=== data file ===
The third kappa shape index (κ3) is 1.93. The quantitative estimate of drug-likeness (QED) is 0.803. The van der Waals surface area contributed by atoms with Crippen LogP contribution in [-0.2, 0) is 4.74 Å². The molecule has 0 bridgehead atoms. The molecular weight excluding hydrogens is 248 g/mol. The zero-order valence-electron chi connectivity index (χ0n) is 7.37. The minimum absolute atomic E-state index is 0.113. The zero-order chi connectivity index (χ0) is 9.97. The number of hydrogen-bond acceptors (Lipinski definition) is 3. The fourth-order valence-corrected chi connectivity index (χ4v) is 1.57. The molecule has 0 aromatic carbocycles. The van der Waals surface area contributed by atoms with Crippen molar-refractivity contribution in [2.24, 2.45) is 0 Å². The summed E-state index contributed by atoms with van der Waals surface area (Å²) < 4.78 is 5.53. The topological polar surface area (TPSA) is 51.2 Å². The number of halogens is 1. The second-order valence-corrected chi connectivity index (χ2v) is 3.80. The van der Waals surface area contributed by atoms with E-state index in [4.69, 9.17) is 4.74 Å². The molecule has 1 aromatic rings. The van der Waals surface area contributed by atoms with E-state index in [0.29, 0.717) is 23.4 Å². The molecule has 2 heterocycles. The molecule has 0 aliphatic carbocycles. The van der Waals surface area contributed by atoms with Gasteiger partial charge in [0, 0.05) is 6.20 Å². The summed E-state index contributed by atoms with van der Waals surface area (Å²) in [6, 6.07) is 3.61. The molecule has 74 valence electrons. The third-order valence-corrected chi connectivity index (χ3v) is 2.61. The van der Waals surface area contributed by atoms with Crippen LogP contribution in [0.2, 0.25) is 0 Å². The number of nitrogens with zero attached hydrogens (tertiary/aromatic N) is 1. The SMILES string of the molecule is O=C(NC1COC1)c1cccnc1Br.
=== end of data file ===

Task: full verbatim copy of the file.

The third kappa shape index (κ3) is 1.93. The quantitative estimate of drug-likeness (QED) is 0.803. The van der Waals surface area contributed by atoms with Crippen LogP contribution in [-0.2, 0) is 4.74 Å². The molecule has 0 bridgehead atoms. The molecular weight excluding hydrogens is 248 g/mol. The zero-order valence-electron chi connectivity index (χ0n) is 7.37. The minimum absolute atomic E-state index is 0.113. The zero-order chi connectivity index (χ0) is 9.97. The number of hydrogen-bond acceptors (Lipinski definition) is 3. The fourth-order valence-corrected chi connectivity index (χ4v) is 1.57. The molecule has 0 aromatic carbocycles. The van der Waals surface area contributed by atoms with Crippen molar-refractivity contribution in [2.24, 2.45) is 0 Å². The summed E-state index contributed by atoms with van der Waals surface area (Å²) < 4.78 is 5.53. The topological polar surface area (TPSA) is 51.2 Å². The number of halogens is 1. The second-order valence-corrected chi connectivity index (χ2v) is 3.80. The van der Waals surface area contributed by atoms with E-state index in [4.69, 9.17) is 4.74 Å². The molecule has 1 aromatic rings. The van der Waals surface area contributed by atoms with E-state index in [0.29, 0.717) is 23.4 Å². The molecule has 2 heterocycles. The molecule has 0 aliphatic carbocycles. The van der Waals surface area contributed by atoms with Gasteiger partial charge in [0, 0.05) is 6.20 Å². The summed E-state index contributed by atoms with van der Waals surface area (Å²) in [6, 6.07) is 3.61. The molecule has 74 valence electrons. The third-order valence-corrected chi connectivity index (χ3v) is 2.61. The van der Waals surface area contributed by atoms with Crippen LogP contribution in [0.2, 0.25) is 0 Å². The number of nitrogens with zero attached hydrogens (tertiary/aromatic N) is 1. The SMILES string of the molecule is O=C(NC1COC1)c1cccnc1Br.